Acknowledging Cultural Differences in the Classroom In the TEFL classroom, it is important
In the TEFL classroom, it is important to recognize that cultural differences exist both between teacher and students, and between different students in a multilingual classroom. These differences have the potential to create problems, such as misunderstanding or uncomfortable situations. This article will discuss these issues and suggest ways they can be dealt with or prevented.
Lisa Delpit discusses challenges of teaching in a multicultural society. Although she is referring to multicultural students in the United States, the issues she discusses are very relevant to teaching English as a foreign language abroad or in an English-speaking country. Some of these issues are: failure to recognize cultural differences and problems that might arise because of these differences, stereotyping, assuming that someone cannot succeed in the classroom due to cultural background, and failure to include aspects of the students' culture in lessons (Delpit 238). Problems that could arise due to cultural differences might be a 'clash' between the students and the structure of the school in which they are learning (Delpit 238). The way the teacher addresses students in the class might be different than what students are used to, therefore, it is important to establish the perception of the teacher by students, and make sure the relationship is appropriate by both cultural standards.
The teacher must not assume for any reason based on preconceived notions that students are unable to learn based on a stereotype of the culture. This is especially important if a teacher has had a bad experience in the past with a certain group of students. Stereotyping is hurtful to students and can prevent them from performing up to their potential in the classroom. How can a teacher prevent other potentially negative impacts of cultural differences'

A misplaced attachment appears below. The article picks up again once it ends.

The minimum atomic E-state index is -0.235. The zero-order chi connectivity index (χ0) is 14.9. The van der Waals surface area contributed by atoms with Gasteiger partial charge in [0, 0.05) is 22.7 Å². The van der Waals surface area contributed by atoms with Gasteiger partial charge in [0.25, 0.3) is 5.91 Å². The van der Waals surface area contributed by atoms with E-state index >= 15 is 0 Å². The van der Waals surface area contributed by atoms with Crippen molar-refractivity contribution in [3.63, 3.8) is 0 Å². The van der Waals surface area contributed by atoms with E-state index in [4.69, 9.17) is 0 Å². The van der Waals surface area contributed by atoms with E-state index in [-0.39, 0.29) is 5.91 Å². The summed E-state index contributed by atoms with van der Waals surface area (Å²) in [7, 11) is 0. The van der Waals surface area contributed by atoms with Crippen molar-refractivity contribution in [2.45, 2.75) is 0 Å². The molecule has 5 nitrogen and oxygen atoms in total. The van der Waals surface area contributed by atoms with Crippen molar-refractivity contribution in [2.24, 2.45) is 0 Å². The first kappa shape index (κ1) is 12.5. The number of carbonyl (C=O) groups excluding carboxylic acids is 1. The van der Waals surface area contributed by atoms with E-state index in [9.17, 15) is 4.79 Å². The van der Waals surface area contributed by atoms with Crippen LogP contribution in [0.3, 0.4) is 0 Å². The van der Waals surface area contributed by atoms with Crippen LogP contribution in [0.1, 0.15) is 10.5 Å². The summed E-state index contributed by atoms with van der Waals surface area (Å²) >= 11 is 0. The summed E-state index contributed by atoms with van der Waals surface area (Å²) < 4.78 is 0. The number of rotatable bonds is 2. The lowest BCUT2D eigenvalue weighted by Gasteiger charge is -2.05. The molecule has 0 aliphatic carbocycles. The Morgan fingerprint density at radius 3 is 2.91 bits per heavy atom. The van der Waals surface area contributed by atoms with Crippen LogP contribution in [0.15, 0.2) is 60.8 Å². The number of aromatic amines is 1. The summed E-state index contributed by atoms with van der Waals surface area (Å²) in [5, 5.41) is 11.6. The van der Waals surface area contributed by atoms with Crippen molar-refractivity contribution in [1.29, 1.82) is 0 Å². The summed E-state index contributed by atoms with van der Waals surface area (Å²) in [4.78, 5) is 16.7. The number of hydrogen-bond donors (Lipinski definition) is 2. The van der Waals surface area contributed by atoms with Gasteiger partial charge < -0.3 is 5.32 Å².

Perhaps the most important thing a teacher can do is be open- minded and willing to learn about the culture of the students, and know that in many situations the students will not be knowledgeable about the culture of the teacher or other students. This can have an impact on students' comprehension of certain words or lessons. One example of this might be the word 'democracy'. A teacher cannot assume that students will understand the word or concept (Allen 324). In some cultures, words used by the teacher's culture might not even exist, or the words and concepts surrounding them may have very different meanings.
Virginia Allen suggests that cultural insight can greatly contribute to learning a foreign language (324). Therefore, the teacher should attempt to teach about the experiences or cultural context in which certain words are used, but not in a way that portrays that culture as superior. The teacher can provide authentic materials that give students an idea of the cultural context in which English is used, such as games, stories, songs, history books, television shows and newspapers (Allen 326).
Equally important is the teacher's knowledge of the culture of the students he or she is teaching. The teacher should not be ethnocentric, and should participate in that culture he or she is teaching with an open mind. By doing this, the teacher can learn from the students, and avoid confusing or offending them by assuming that they share the same cultural values.
Allen, Virginia. The Modern Language Journal, Vol. 53, No. 5, Understanding the Cultural Context. (May, 1969), pp. 324-326.
Delpit, Lisa. The Journal of Negro Education, Vol. 61, No. 3, Africentrism and Multiculturalism: Conflict or Consonance. (Summer, 1992), pp. 237-249.
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